that the times listed are approximations and may differ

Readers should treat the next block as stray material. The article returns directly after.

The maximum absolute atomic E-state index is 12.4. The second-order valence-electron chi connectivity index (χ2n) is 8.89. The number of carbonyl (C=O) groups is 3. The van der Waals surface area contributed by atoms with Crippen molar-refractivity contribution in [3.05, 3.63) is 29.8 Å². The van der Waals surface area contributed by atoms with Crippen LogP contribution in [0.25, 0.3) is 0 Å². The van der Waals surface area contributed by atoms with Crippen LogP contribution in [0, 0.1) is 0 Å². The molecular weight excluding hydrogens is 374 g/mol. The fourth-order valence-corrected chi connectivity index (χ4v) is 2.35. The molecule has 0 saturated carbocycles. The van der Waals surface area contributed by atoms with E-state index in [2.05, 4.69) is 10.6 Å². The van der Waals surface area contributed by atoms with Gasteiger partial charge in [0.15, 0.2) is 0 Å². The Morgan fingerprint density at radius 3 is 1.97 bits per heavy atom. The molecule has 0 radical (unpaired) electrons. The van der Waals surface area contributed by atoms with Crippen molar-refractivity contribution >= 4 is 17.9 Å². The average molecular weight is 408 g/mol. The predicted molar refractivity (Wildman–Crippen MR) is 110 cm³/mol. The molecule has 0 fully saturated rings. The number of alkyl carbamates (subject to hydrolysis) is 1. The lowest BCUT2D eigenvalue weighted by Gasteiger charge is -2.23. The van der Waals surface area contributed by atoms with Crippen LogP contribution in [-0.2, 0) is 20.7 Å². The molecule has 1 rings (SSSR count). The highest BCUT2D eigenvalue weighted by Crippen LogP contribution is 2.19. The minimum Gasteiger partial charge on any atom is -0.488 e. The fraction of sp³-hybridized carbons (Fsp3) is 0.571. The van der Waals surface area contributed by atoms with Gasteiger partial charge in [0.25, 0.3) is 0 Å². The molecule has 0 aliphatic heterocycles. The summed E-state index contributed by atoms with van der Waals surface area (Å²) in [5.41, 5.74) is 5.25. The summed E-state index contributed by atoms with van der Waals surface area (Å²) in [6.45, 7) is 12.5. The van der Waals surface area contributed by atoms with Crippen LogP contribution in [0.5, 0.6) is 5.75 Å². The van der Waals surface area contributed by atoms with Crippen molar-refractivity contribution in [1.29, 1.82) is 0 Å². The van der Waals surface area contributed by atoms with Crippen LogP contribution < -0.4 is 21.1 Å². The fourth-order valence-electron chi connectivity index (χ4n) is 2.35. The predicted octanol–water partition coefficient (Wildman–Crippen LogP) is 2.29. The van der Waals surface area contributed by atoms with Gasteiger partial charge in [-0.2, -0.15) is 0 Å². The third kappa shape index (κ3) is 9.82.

General ChemistryStudent ManualTable of ContentsIntroductionLab 1 Introduction to ScienceLab 2 General Chemistry Lab SafetyAdvancedLab 3 Nuclear ChemistryLab 4 Reaction RatesLab 5 Equilibrium ConstantsLab 6 Preparation of Buffer SolutionsLab 7 Standardization of a SolutionLab 8 Titration IndicatorsLab 9 Oxidation-Reduction ReactionsLab 10 Separation by ChromatographyLab 11 Electrochemical SeriesLab 12 Electrochemical CellsLab 13 Organic CompoundsLab 14 Coordination Compounds and IsomersAppendix::Good Lab TechniquesPeriodic Table3Time and MaterialsIf you are allergic to nitrile, please contact us and we will send you alternative gloves.Please note that the times listed are approximations and may differ. Please readthrough the procedure and plan accordingly.Lab 1Introduction to ScienceTime Required: 1 hour plus 7 – 10 days for observationAdditional Materials: Warm waterLab 2General Chemistry Lab SafetyTime Required: 30 minutesAdditional Materials: NoneLab 3Nuclear ChemistryTime Required: 30 minutesAdditional Materials: NoneLab 4 Reaction RatesTime Required: 1 hourAdditional Materials: Graphing software program, computer, and distilled waterLab 5 Equilibrium ConstantsTime Required: 45 minutesAdditional Materials: Distilled waterLab 6 Preparation of Buffer SolutionsTime Required: 1 hourAdditional Materials: Distilled water5Time and MaterialsLab 7 Standardization of a SolutionTime Required: 1 hour 30 minutesAdditional Materials: Distilled waterLab 8 Titration IndicatorsTime Required: 1 hourAdditional Materials: Distilled waterLab 9 Oxidation-Reduction ReactionsTime Required: 1 hourAdditional Materials: Stove top or hot water bathLab 10 Separation by ChromatographyTime Required: 2 hoursAdditional Materials: Isopropyl alcohol, distilled water, and household items to create two unique eluting solventsLab 11 Electrochemical SeriesTime Required: 1 hourAdditional Materials: Scissors, distilled water, and isopropyl alcoholLab 12 Electrochemical CellsTime Required: 1 hourAdditional Materials: ScissorsLab 13 Organic CompoundsTime Required: 1 hourAdditional Materials: Distilled water6Time and MaterialsLab 14 Coordination Compounds and IsomersTime Required: 30 minutesAdditional Materials: None7Safety InformationeScience Labs, LLC designs every kit with safety as a top priority. Nonetheless, these are sciencekits and contain items which must be handled with care.Safety in the laboratory always comes first!Lab SafetyAlways follow the instructions in your laboratory manual and these general rules:Lab Preparation•Please thoroughly read the lab exercise before starting!•If you have any doubt as to what you are supposed to be doing and how to do it safely,please STOP and then:!!Check www.esciencelabs.com for updates and tips.!•Double-check the manual instructions.Contact us for technical support by phone at 1-888-ESL-Kits (1-888-375-5487) or byemail at Help@esciencelabs.comRead and understand all labels on chemicals.!•If you have any questions or concerns, refer to the Material Safely Data Sheets (MSDS)available at www.esciencelabs.com. The MSDS lists the dangers, storage requirements, exposure treatment and disposal instructions for each chemical.Consult your physician if you are pregnant, allergic to chemicals, or have other medical conditions that may require additional protective measures.Proper Lab Attire•Remove all loose clothing (jackets, sweatshirts, etc.) and always wear closed-toe shoes.•Long hair should be pulled back and secured and all jewelry (rings, watches, necklaces,earrings, bracelets, etc.) should be removed.•Safety glasses or goggles should be worn at all times. In addition, wearing soft contactlenses while conducting experiments is discouraged, as they can absorb potentially harmfulchemicals.•When handling chemicals, always wear the protective goggles, gloves, and the apron provided.9Safety InformationPerforming the ExperimentDo not eat, drink, chew gum, apply cosmetics or smoke while conducting an experiment.•Work in a well ventilated area and monitor experiments at all times, unless instructed otherwise.•When working with chemicals:!Never return unused chemicals to their original container or place chemicals in an unmarked container.!Always put lids back onto chemicals immediately after use.!Never ingest chemicals. If this occurs, seek immediate help.Call 911 or “Poison Control” 1-800-222-1222•Never pipette anything by mouth.•Never leave a heat source unattended.!If there is a fire, evacuate the room immediately and dial 911.Lab Clean-up and Disposal•If a spill occurs, consult the MSDS to determine how to clean it up.•Never pick up broken glassware with your hands. Use a broom and a dustpan and discard ina safe area.•Do not use any part of the lab kit as a container for food.•Safely dispose of chemicals. If there are any special requirements for disposal, it will be noted in the lab manual.•When finished, wash hands, lab equipment, and work area thoroughly with soap and water.Above all, read the manual carefully and pay close attention to the safetyconcerns prior to starting an experiment.10Student PortalAll labs include supplemental lab drills and introductory concept animations. Inaddition to the learning activities listed below.Introduction:ESL Safety VideoESL Scientific Method VideoChemistry MathUnit ConversionsSample Labware ImageMatter and Structure:Chemical Reactions and StoichiometryChemical FormulasPrecipitation ReactionsDouble Replacement ReactionsThe Structure of an AtomAtomic Symbols, Atomic Numbers, and Mass NumbersChemical Bonding:Intermolecular ForcesIonsLog on to the Student Portalusing these easy steps:Visit our website,www.esciencelabs.com, and clickon the green button (says“Register or Login”) on the topright side of the page. Fromhere, you will be taken to a loginpage. If you are registering yourkit code for the first time, clickthe “create and account” hyperlink. Locate the kit-code, locatedon a label on the inside of the kitbox lid. Enter this, along with other requested information into theonline form to create your useraccount. Be sure to keep track ofyour username and password asthis is how you will enter the Student Portal for future visits. Thisestablishes your account with theeScience Labs’ Student Portal.Have fun!Ion ChargesCovalent BondsAtomic Structure and Ionic BondingChemical Bonds11Student PortalGas Laws and Enthalpy:Ideal Gas LawsGas Volume and Molar AmountMolarityGas Laws and Enthalpy (continued):EnthalpyEnthalpy and Melting IceTitrations, Indicators, and Standard Solutions:Acid-Base SolutionsAcid-Base ReactionspH ScaleMolar Quantitation:Conversion Between Mass and MolesModeling Relative Atomic MassThe Three States of MatterEffect of Temperature on the Vapor Pressure of a LiquidPhase DiagramsGas PropertiesCalculating Gas Density from Standard Molar VolumeNuclear Decay and Reaction Rates:CatalystsReactions and Rates12Student PortalAcid-Base Equilibria**Lab Drills and Introductory Animations Only**Redox Reactions and Electrochemical ActivityOxidation-Reduction ReactionsCommon Types of Oxidation-Reduction ReactionsBalancing Oxidation-Reduction ReactionsSeparation by ChromatographyMolecule PolarityPaper ChromatographyElectrochemical CellsConductivityPolarityCompounds and Isomers:Build a MoleculeBiomolecules: LipidsShapes of Simple MoleculesShapes of Simple Molecules (Part 2)13Sample Labware15Before You Start…Isopropyl AlcoholIsopropyl alcohol is required as a chemical ingredient in many of the experiments in this lab manual. Due toshipping restrictions on isopropyl alcohol (set forth by the U.S. Department of Transportation) you will needto purchase one bottle of isopropyl alcohol (rubbing alcohol) prior to starting the lab experiments.Isopropyl alcohol can typically be purchased at a grocery or drug store. You will need approximately 260 mLto complete the full set of lab experiments. This will cost approximately $2.As a reminder, alcohol bottles should always be placed away from open flames.Sodium HydroxideAdditional shipping requirements limit the volume of sodium hydroxide that can be shipped to 30 mL. The fullset of experiments in this lab manual requires 55 mL of 0.1 M sodium hydroxide. Your kit includes 30 mL of0.2 M sodium hydroxide. Therefore, you must dilute the chemical with 30 mL of distilled water. To safely perform accomplish this:1. Put on safety glasses and gloves (provided in the safety box).2. Measure 30 mL of distilled water using the 100 mL graduated cylinder (provided in yourkit).3. Pour the water directly into the chemical bottle labeled “30 mL 0.2 M Sodium Hydroxide,NaOH”. Be careful to avoid any splash-back.4. Use a permanent marker to cross out the “0.2 M” portion of the label and write “0.1 M” instead.The chemical bottle can hold 60 mL of liquid. You do not need to transfer to liquid to a new bottle.Distilled WaterIn addition to isopropyl alcohol, there is also a large amount of distilled water required for your experiments.The high volume required makes it necessary for you to purchase your own bottle of distilled water.Please make this purchase prior to beginning your labs to ensure that you are prepared at all times. You willneed approximately 1600 mL to complete the full set of lab experiments. A gallon of distilled water containsapproximately 3785 mL, and will provide more than enough water to complete your labs. Distilled water canbe purchased at any grocery store for approximately $1.MSDSThe MSDS for every chemical in this kit is provided at www.esciencelabs.com/educators/msds. eScience17Before You Start…Labs highly recommends that you download and print all of the MSDS prior to starting your experiments. Bydoing so, you will ensure that you have all of the safety and cleanup information you need should you spill orencounter an accident during an experiment.If you have questions about any of this information, please email eScience Labs at info@esciencelabs.comor call 888-ESL-KITS.Green ChemistryGreen chemistry is division of chemistry which focuses on sustainable, high-quality, and environmentallyfriendly experimental techniques. It proposes alternative procedures and materials which minimize the chemical impact on human health, reduce risk in the laboratory, and aims to eliminate the potential for environmental contamination. Green chemistry is becoming more and more common throughout chemistry. Familiarity of the tenets of this philosophy will help you perform experiments, as well as answer post-lab and realworld questions. The primary tenets are:••••••••Minimize or prevent waste whenever possible.Use catalysts rather than stoichiometric quantities to avoid using unnecessary chemical amounts.Avoid using chemical derivatives to decrease total waste created.Ensure efficient chemical processes.Use eco-friendly, biodegradable chemicals when possible.Prepare for an experiment by collecting needed analytical tools prior to beginning the experiment.This reduces the possibility for hazardous waste development.Integrate recycled or upcycled materials whenever possible.Implement energy-efficient laboratory tools.eScience Labs supports the green chemistry philosophy by integrating it into the core of all experimental procedures included in the manual. In doing so, students and teachers are offered a safe, reliable, and sustainable avenue for chemistry education. Additional green chemistry information is available online atwww.epa.gov/greenchemistry/Fire HazardsSeveral of the experiments require use of a Sterno® or flame to create the desired chemical reaction. Pleasebe extra careful when working with flames to prevent burning yourself, lab-ware, or chemicals. Plastic labware should never be used when working with flames!Thank you,The eScience Labs Team18IntroductionLab 1Introduction to ScienceIntroduction to ScienceConcepts to Explore•The Scientific Method•Controls•Observations•Data Analysis•Variables•CalculationsIntroductionWhat is science? You have likely taken several classes throughout your career as a student, and know that itis more than just chapters in a book. Science is a process. It uses evidence to understand the history of thenatural world and how it works. Scientific knowledge is constantly evolving as we understand more about thenatural world. Science begins with observations that can be measured in some way, and often concludes withobservations from analyzed data.Following the scientific method helps to minimize bias when testing a theory. It helps scientists collect andorganize information in a useful way so that patterns and data can be analyzed in a meaningful way. As a scientist, you should use the scientific method as you conduct the experiments throughout this manual.Figure 1: The scientific method process.21Introduction to ScienceThe process of the scientific method begins with an observation. For example, suppose you observe aplant growing towards a window. This observation could be the first step in designing an experiment. Remember that observations are used to begin the scientific method, but they may also be used to help analyze data.Observations can be quantitative (measurable), or qualitative (immeasurable; observational). Quantitativeobservations allow us to record findings as data, and leave little room for subjective error. Qualitative observations cannot be measured. They rely on sensory perceptions. The nature of these observations makesthem more subjective and susceptible to human error.Let’s review this with an example. Suppose you have a handful of pennies. You can make quantitative observations that there are 15 pennies, and each is 1.9 cm in diameter. Both the quantity, and the diameter,can be precisely measured. You can also make qualitative observations that they are brown, shiny, orsmooth. The color and texture are not numerically measured, and may vary based on the individual’s perception or background.Quantitative observations are generally preferred in science because they involve "hard" data. Because ofthis, many scientific instruments, such as microscopes and scales, have been developed to alleviate theneed for qualitative observations. Rather than observing that an object is large, we can now identify specificmass, shapes, structures, etc.There are still many situations, as you will encounter throughout this lab manual, in which qualitative observations provide useful data. Noticing the color change of a leaf or the change in smell of a compound, forexample, are important observations and can provide a great deal of practical information.Once an observation has been made, the next step is to develop ahypothesis. A hypothesis is a statement describing what the scientistthinks will happen in the experiment. A hypothesis is a proposed explanation for an event based on observation(s). A null hypothesis is atestable statement that if proven true, means the hypothesis was incorrect. Both a hypothesis and a null hypothesis statement must betestable, but only one can be true. Hypotheses are typically written inan if/then format. For example:Hypothesis:If plants are grown in soil with added nutrients, then they willgrow faster than plants grown without added nutrients.Figure 2: What affects plant growth?22Introduction to ScienceNull hypothesis:If plants are grown in soil with added nutrients, thenthey will grow at the same rate as plants grown insoil without nutrients.If plants grow quicker when nutrients are added, then the hypothesis is accepted and thenull hypothesis is rejected.There are often many ways to test a hypothesis. However, three rules must always be followed for results tobe valid.•The experiment must be replicable.•Only test one variable at a time.•Always include a control.Experiments must be replicable to create valid theories. In other words, an experiment must provide precise results over multiple trials Precise results are thosewhich have very similar values (e.g., 85, 86, and 86.5) over multiple trials. By contrast, accurate results are those which demonstrate what you expected to happen(e.g., you expect the test results of three students tests to be 80%, 67%, and100%). The following example demonstrates the significance of experimental repeatability. Suppose you conduct an experiment and conclude that ice melts in 30 seconds when placed on a burnPrecise results may noter, but you do not record your procedure or define the pre- hit the bulls-eye, but theycise variables included. The conclusion that you draw will all hit the same region.not be recognized in the scientific community becauseother scientists cannot repeat your experiment and find the same results. What if another scientist tries to repeat your ice experiment, but does not turn on the burner; or,uses a larger ice chunk. The results will not be the same, because the experimentAccurate results all hit was not repeated using the same procedure. This makes the results invalid, andthe bulls-eye on a target. demonstrates why it is important for an experiment to be replicable.Variables are defined, measurable components of an experiment. Controlling variables in an experiment allows the scientist to quantify changes that occur. This allows for focused results to be measured; and, for refined conclusions to be drawn. There are two types of variables, independent variables and dependent variables.Independent variables are variables that scientists select to change. For example, the time of day, amountof substrate, etc. Independent variables are used by scientists to test hypotheses. There can only be one independent variable in each experiment. This is because if a change occurs, scientists need to be able to pinpoint the cause of the change. Independent variables are always placed on the x-axis of a chart or graph.23Introduction to ScienceDependent variables are variables that scientists observe in relationship to the independent variable. Common examples of this are rate of reaction, color change, etc. Any changes observed in the dependent variable are caused by the changes in the independent variable. In other words, they depend on the independentvariable. There can be more than one dependent variable in an experiment. Dependent variables are placedon the y-axis of a chart or graph.A control is a sample of data collected in an experiment that is not exposed to the independent variable.The control sample reflects the factors that could influence the results of the experiment, but do not reflectthe planned changes that might result from manipulating the independent variable. Controls must be identified to eliminate compounding changes that could influence results. Often, the hardest part of designing anexperiment is determining how to isolate the independent variable and control all other possible variables.Scientists must be careful not to eliminate or create a factor that could skew the results. For this reason, taking notes to account for unidentified variables is important. This might include factors such as temperature,humidity, time of day, or other environmental conditions that may impact results.There are two types of controls, positive and negative. Negative controls are data samples in which youexpect no change to occur. They help scientists determine that the experimental results are due to the independent variable, rather than an unidentified or unaccounted variable. For example, suppose you need toculture bacteria and want to include a negative control. You could create this by streaking a sterile loopacross an agar plate. Sterile loops should not create any microbial growth; therefore, you expect no changeto occur on the agar plate. If no growth occurs, you can assume the equipment used was sterile. However, ifmicrobial growth does occur, you must assume that the equipment was contaminated prior to the experimentand must redo the experiment with new materials.Alternatively, positive controls are data samples in which you do expect a change. Let’s return to thegrowth example, but now you need to create a positive control. To do this, you now use a loop to streak aplate with a sample that you know grows well on agar (such as E. coli). If the bacteria grow, you can assumethat the bacteria sample and agar are both suitable for the experiment. However, if the bacteria do not grow,you must assume that the agar or bacteria has been compromised and you must re-do the experiment withnew materials.The scientific method also requires data collection. This may reflect what occurred before, during, or afteran experiment. Collected data help reveal experimental results. Data should include all relevant observations, both quantitative and qualitative.After results are collected, they can be analyzed. Data analysis often involves a variety of calculations, conversions, graphs, tables, etc. The most common task a scientist faces is unit conversion. Units of time are acommon increment that must be converted. For example, suppose half of your data is measured in seconds,but the other half is measured in minutes. It will be difficult to understand the relationship between the data ifthe units are not equivalent. The following page provides a sample calculation.24Introduction to ScienceWhen calculating a unit conversion, significant digits must be accounted for. Significant digits are the digitsin a number or answer that describe how precise the value actually is. Consider the following rules:Table 1: Significant Digits RulesRuleAny non-zero number (1-9) is always significantAny time a zero appears between significantnumbers, the zero is significantZeros that are ending numbers after a decimalpoint or zeros that are after significant numbersbefore a decimal point are significantZeros that are used as placeholders are NOTsignificant digitsA zero at the end of a number with no decimalcan be a significant digitExample45 has two significant digits3.99 has three significant digits248678 has six significant digits4005 has four significant digits0.34000000009 has eleven significant digits45.00 has four significant digits15000.00 has seven significant digits62000000 has only two significant digits.0000000897 has only three significantdigits50 cm exactly has two significant digits(not rounded)Addition and subtraction problems should result in an answer that has the same number of significant decimal places as the least precise number in the calculation. Multiplication and division problems should keepthe same total number of significant digits as the least precise number in the calculation. For example:Addition Problem: 12.689 + 5.2 = 17.889 → round to 18Multiplication Problem: 28.8 x 54.76 = 1577.088 → round to 1580 (3 significant digits)Scientific notation is another common method used to transform a number. Scientific data is often verylarge (e.g., the speed of light) or very small (e.g., the diameter of a cell). Scientific notation provides an abbreviated expression of a number, so that scientists don’t get caught up counting a long series of zeroes.There are three parts to scientific notation: the base, the coefficient and the exponent. Base 10 is almost always used and makes the notation easy to translate. The coefficient is always a number between 1 and 10,and uses the significant digits of the original number. The exponent tells us whether the number is greater or25Introduction to Scienceless than 1, and can be used to “count” the number of digits the decimal must be moved to translate thenumber to regular notation. A negative exponent tells you to move the decimal to the left, while a positiveone tells you to move it to the right.For example, the number 5,600,000 can be written as 5.6 x 106. If you multiply 5.6 by 10 six times, you willarrive at 5,600,000. Note the exponent, six, is positive because the number is larger than one. Alternative,the number 0.00045 must be written using a negative exponent. To write this number in scientific notation,determine the coefficient. Remember that the coefficient must be between 1 and 10. The significant digitsare 4 and 5. Therefore, we know that 4.5 is the coefficient. To determine the exponent, count how manyplaces you must move the decimal over to create the original number. Moving to the left, we have 0.45,0.045, 0.0045, and finally 0.00045. Since we move the decimal 4 places to the left, our exponent is -4. Written in scientific notation, we have 4.5 x 10-4Although these…